“It’s such a privilege,” Marks says about leading the 2017 procession.
Bagpiping was first incorporated into Dartmouth’s Commencement Exercises in 1953, when President Dwight D. Eisenhower became the first sitting U.S. president to deliver the College’s commencement address. To add a ceremonial flourish, Andrew Logan, of Springfield, Mass., was hired to play the bagpipes. When Logan retired in 1996, Joshua Marks ’96 took over. He’s been leading the procession since his own graduation, and hopes to play on for many years to come. Marks, who is hoping for a sunny day on June 11, recently spoke with Dartmouth News about his life as a piper.
How did you get into piping?
I was a cub scout in a Bronxville Memorial Day Parade. There was a pipe band and I enjoyed the sounds, and wanted to learn to play, but being a typical kid, I didn’t practice. I went nowhere with it until freshman summer at Dartmouth. I was at home, and that’s when I had my only epiphany in life: that I would never have that much free time paid for by someone else again. I figured I had to do something productive with it, so I got a teacher and took lessons, and came back sophomore fall playing the bagpipes, probably to the dismay of everyone else living with me in River Cluster.
What attracted a 9-year-old to such a challenging instrument?
The sound is incredibly unique. It’s hard to mistake for anything else.
When you first picked it up, how easy was it for you?
You start on a practice chanter, which is kind of like a recorder. You can learn the notes and memorize the tunes on the chanter alone, but you need to actually play the full set of pipes to make sure you have the tune right and also to keep the instrument itself in shape.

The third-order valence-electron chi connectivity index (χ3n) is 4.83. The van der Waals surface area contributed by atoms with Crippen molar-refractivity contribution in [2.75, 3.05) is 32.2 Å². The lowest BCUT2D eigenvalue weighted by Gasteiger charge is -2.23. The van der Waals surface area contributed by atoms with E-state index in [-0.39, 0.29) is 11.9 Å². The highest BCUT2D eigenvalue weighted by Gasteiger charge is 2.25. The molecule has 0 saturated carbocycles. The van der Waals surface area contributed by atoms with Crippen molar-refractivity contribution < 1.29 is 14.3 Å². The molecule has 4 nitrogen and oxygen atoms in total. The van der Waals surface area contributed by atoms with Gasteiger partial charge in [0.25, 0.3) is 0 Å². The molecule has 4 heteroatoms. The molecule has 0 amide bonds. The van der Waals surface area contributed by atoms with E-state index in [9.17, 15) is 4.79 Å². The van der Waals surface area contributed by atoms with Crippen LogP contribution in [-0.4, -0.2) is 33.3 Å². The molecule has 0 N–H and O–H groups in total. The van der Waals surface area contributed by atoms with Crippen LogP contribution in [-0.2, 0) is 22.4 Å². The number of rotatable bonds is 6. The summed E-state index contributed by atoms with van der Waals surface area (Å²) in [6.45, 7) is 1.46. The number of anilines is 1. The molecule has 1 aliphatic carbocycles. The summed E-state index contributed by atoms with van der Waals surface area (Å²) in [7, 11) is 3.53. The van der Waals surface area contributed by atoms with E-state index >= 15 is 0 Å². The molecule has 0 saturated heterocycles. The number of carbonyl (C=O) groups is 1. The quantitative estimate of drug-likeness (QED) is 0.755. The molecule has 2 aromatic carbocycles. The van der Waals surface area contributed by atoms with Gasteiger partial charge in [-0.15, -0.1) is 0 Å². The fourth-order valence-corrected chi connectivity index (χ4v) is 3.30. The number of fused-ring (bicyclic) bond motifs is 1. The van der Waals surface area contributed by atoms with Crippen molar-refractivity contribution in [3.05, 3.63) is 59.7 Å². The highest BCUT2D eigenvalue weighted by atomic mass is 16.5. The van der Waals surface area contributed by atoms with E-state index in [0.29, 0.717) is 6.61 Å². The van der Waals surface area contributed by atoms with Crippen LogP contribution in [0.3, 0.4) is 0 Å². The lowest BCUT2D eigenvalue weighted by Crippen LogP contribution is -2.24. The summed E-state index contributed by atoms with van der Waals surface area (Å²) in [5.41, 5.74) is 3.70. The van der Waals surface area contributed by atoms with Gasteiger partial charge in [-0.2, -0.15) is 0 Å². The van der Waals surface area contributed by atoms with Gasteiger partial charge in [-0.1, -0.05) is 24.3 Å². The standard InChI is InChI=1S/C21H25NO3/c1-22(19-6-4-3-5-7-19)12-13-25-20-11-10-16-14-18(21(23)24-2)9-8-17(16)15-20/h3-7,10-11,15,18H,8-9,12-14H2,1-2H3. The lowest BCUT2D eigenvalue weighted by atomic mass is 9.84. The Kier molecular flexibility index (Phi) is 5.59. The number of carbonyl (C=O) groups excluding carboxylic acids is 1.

How did your Dartmouth peers react to your practicing?
They were fine with it, mostly, over the years. When the weather allowed, I practiced in the Hanover Town Cemetery, or down by the boathouse, on the river, or sometimes in the BEMA. In the winter, I was allowed to use Rollins Chapel when it was available.
You work now as a CFO for the Little Red School House and Elizabeth Irwin High School in New York City. Does that leave you much time for bagpipe gigs?
A little. I play with pipe bands—a lot of firemen’s parades, and a few wedding and funerals.
Do bagpipers ever get requests at weddings?
Believe it or not, I get a lot of requests for Free Bird. There’s always someone, somewhere in a crowd, that will ask for Free Bird. I haven’t mastered it yet, though.
Do you want to?
Not sure if the pipes can pull that off. The standard fare—the Stairway to Heaven of the bagpipes—is either Scotland the Brave or Amazing Grace.
This June, for the 22nd time, you’ll lead the graduating class onto the Green. What does that feel like to you?
I’ve done it so often, it feels like home. It’s such a privilege.
Any commencements stand out?
To be honest, I remember the bad weather years more than the sunny days; 1998 was the worst rain event so far. I play no matter what, but there was a lot of wet wool involved that year. There’s nothing quite like wet wool in June.
How long do you hope to be doing this?
I hope to play for my own 50th reunion. I’ll be 73, so that would be great. I mean, if it’s true that 70 is the new 50, I’ll keep going as long as I can.
Some people hold their ears when the see bagpipes coming their way. Does that hurt your feelings?
Hey, some people don’t like kittens and puppies, either.
On the other hand, some people can’t hear bagpipes without crying.
That is a common reaction.
Is it a good reaction?
It means one of two things: Either you are playing immensely expressively, or you are horribly out of tune.
Congratulations on never missing a commencement since your own.
I have been honored to play at all of them. The time has really gone fast. But Dartmouth seems to be admitting younger and younger students as I get older. With much love and respect for the Class of 2017, I’m sure I am going at look at them and think, you are all in nursery school. How is it possible that you are receiving a bachelor’s degree from the college I went to? Shouldn’t you be accompanied by an adult?